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What Do You Thirst For?

May 3, 2023

Leadership Notes


In a couple of weeks, we’ll be tackling an element of James that hits hard at the wealthy elite. Toward the end of chapter five, James invokes the work of Old Testament prophets, who pronounced God’s judgment on people in positions of power and influence. It fits right in with the way he opens chapter five, “Come now, you rich, weep and howl for the miseries that are coming upon you.”


The wealthy and ruling elites weathered the 2020 pandemic better than others over whom they were lording their compassion and expertise. The negative impact on families, businesses, schoolchildren, will be microscoped and autopsied for years. People were frightened and bullied by those who didn’t follow their own rules. That’s what totalitarians do. Great money was to be had by those who knew how to work the system. This was especially true for elected officials and government bureaucrats.


Muriel Blaive is Advisor to the Director for Research and Methodology at the Institute for the Study of Totalitarian Regimes, Czech Republic. Here’s a keen observation:


The difference with the flu is, with Covid people got convinced they can avoid it if they, and us, “do everything right.” Therefore they feel betrayed and obsess over the culprit who “gave it to them” when they inevitably catch it. This attitude is much more damaging than Covid. It poisons the social fabric for years. It turns one’s neighbors and friends, sometimes even one’s family, into a sort of enemy. The vaccine adds to this, because “everyone” has to get the shot in this frame of mind and there is no room for dissent. It is a sad frame of mind.


If you really want an interesting rabbit hole to go down, look into Jordan Peterson, Gad Saad, and their work on The Hive Mind and The Parasitic Mind, among other topics.


All this is to say, money, position, and power {and the thirst for them}, corrupts. This thirst stands in the way of a saving relationship with God. As James reminds in verse two, “Your riches have rotted and your garments are moth-eaten.” God’s Word testifies to how difficult it is for the rich and influential to enter heaven. It is easier for a camel to go through the eye of a needle.


On June 30, 2008, Jeffrey Epstein pleaded guilty to procuring for prostitution a girl below age 18. Worse part wasn’t that he only went to prison for 18 months. Worse part was how many rich and/or famous continued to visit his island. Too many people were too willing to curry his favor. It’s sickening. Such is the powerful lure of this wicked and fallen world. As James writes in 5:5, “You have lived on the earth in luxury and in self-indulgence. You have fattened your hearts in a day of slaughter.” Makes me understand why people want the escape of isolation.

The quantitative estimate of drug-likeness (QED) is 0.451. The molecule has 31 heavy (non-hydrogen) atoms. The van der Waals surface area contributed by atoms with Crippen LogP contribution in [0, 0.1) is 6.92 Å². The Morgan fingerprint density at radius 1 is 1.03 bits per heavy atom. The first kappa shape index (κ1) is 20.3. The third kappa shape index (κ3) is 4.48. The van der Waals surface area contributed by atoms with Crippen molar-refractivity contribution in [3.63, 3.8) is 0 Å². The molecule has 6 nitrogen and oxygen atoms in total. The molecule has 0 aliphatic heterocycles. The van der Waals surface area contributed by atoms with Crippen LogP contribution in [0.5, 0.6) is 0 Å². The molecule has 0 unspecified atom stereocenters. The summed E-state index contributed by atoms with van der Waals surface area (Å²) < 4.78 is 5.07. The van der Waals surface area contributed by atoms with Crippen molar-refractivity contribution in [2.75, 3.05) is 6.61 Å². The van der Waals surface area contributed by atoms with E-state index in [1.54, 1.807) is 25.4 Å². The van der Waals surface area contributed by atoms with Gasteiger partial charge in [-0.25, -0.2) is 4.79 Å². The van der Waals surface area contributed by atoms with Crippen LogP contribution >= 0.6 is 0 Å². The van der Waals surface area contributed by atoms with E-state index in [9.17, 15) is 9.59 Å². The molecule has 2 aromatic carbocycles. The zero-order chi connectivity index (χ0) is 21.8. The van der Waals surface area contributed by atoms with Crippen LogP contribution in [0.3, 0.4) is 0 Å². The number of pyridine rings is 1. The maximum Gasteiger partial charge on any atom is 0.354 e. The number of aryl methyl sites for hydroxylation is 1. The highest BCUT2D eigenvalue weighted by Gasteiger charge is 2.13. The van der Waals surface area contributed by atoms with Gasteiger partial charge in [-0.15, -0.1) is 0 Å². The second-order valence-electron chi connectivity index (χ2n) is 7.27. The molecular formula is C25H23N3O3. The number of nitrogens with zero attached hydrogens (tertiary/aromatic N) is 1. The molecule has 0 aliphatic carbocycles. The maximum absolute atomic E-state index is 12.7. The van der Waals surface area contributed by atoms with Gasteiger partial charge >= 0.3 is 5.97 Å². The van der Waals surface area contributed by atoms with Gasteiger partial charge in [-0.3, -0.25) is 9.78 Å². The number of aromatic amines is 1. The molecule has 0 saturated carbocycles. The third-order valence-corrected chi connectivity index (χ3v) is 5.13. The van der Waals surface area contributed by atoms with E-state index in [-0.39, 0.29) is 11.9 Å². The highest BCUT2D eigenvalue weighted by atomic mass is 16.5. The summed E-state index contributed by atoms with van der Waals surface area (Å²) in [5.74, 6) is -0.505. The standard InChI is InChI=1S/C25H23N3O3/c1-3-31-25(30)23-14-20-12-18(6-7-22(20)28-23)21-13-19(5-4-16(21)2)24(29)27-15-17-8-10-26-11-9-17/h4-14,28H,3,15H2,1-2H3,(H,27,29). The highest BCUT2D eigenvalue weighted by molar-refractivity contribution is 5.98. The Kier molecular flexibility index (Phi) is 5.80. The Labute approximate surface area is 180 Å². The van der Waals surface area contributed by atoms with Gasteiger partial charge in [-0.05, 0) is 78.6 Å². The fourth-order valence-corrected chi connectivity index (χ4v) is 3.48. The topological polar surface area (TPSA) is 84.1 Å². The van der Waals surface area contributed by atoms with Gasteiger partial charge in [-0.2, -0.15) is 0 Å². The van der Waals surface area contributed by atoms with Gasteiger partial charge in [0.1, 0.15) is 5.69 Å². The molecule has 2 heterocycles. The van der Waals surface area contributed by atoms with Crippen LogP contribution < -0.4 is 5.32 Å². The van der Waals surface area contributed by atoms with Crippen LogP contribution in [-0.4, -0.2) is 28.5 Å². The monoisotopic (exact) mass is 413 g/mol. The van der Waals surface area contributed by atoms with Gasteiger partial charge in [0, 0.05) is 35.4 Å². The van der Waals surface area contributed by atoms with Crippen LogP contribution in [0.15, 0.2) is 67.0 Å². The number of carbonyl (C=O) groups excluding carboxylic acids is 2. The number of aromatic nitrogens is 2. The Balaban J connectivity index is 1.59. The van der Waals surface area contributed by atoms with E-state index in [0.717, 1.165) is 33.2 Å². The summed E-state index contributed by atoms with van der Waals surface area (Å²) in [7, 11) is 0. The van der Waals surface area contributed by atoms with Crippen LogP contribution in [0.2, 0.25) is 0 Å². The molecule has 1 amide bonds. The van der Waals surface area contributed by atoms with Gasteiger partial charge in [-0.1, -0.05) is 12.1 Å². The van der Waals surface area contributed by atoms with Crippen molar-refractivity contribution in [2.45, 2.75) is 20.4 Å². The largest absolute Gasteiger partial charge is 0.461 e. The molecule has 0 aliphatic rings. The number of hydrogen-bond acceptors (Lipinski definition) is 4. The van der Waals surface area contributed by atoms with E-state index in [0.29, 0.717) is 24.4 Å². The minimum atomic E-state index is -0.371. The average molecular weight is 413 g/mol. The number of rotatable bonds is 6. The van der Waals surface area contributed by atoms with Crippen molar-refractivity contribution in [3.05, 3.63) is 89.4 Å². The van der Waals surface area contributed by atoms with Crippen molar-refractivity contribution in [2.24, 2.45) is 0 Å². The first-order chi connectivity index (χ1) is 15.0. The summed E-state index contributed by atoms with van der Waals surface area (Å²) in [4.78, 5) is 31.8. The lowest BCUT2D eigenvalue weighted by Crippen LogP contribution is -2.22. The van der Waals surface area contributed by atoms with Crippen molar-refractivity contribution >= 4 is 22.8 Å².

But alas, we are in the world but not of the world. We are merely temporary travelers through this broken land. Heaven is our permanent home.


Tangential to James 5 sits the prosperity gospel and its spawn, celebrity pastors/leaders/authors. {Do I criticize thusly because I am envious of the position?} The lure of riches is strong. And so we patiently resist. We resist by not loving money. We resist by humbly serving our Lord and Savior, Jesus Christ. We resist by not caving in to the narcissistic pull of our culture. We resist by living out of the Fruit of the Spirit in Galatians 5. We do all we can to bring the light of God’s grace and mercy to our little corner of His world.


And now, Three Moments of Spurgeon:


1. “How many are they who have made a god of their wealth,

and in hasting after riches have been drowned by the weight

of their worldly substance.”


2. “Observation shows us that there is a fascination in wealth

which renders it extremely difficult for the possessors of it to

maintain their equilibrium; and this is more especially the

case where money is suddenly acquired; then, unless grace

prevent, pride fumes, and he who is respectable in poverty,

becomes despicable in prosperity. Pride may lurk under a

threadbare cloak, but it prefers the comely broadcloth of the

merchant’s cloak: moths will eat any of our garments, but

they seem to fly first to the costly furs.”


3. “It is very difficult for a man to have much money running

through his hands without some of it sticking. It is very

sticky stuff; and when it once sticks to the hands, they are

not clean in the sight of the Lord. Unless a man is able to use

money without abusing it, accepting it as a talent lent to

him, and not as treasure given to him, it will very soon

happen that, the more money he has, the more troubles he

will have.”


Be of Good Cheer!


Richard

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